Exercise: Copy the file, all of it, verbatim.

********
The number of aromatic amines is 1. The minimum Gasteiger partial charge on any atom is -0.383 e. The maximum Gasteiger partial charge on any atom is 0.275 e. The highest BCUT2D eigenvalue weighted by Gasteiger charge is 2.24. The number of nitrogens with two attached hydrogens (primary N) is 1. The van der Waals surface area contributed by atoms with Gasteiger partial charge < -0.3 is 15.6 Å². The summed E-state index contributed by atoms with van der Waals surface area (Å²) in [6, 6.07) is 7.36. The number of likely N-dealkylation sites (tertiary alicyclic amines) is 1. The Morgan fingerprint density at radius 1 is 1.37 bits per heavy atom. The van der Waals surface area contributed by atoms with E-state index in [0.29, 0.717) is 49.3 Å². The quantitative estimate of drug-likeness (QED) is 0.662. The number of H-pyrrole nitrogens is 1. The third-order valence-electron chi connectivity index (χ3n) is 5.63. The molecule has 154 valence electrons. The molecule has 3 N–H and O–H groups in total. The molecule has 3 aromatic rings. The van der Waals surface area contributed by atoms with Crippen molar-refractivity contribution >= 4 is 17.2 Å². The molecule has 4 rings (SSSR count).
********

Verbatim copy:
The number of aromatic amines is 1. The minimum Gasteiger partial charge on any atom is -0.383 e. The maximum Gasteiger partial charge on any atom is 0.275 e. The highest BCUT2D eigenvalue weighted by Gasteiger charge is 2.24. The number of nitrogens with two attached hydrogens (primary N) is 1. The van der Waals surface area contributed by atoms with Gasteiger partial charge < -0.3 is 15.6 Å². The summed E-state index contributed by atoms with van der Waals surface area (Å²) in [6, 6.07) is 7.36. The number of likely N-dealkylation sites (tertiary alicyclic amines) is 1. The Morgan fingerprint density at radius 1 is 1.37 bits per heavy atom. The van der Waals surface area contributed by atoms with E-state index in [0.29, 0.717) is 49.3 Å². The quantitative estimate of drug-likeness (QED) is 0.662. The number of H-pyrrole nitrogens is 1. The third-order valence-electron chi connectivity index (χ3n) is 5.63. The molecule has 154 valence electrons. The molecule has 3 N–H and O–H groups in total. The molecule has 3 aromatic rings. The van der Waals surface area contributed by atoms with Crippen molar-refractivity contribution >= 4 is 17.2 Å². The molecule has 4 rings (SSSR count).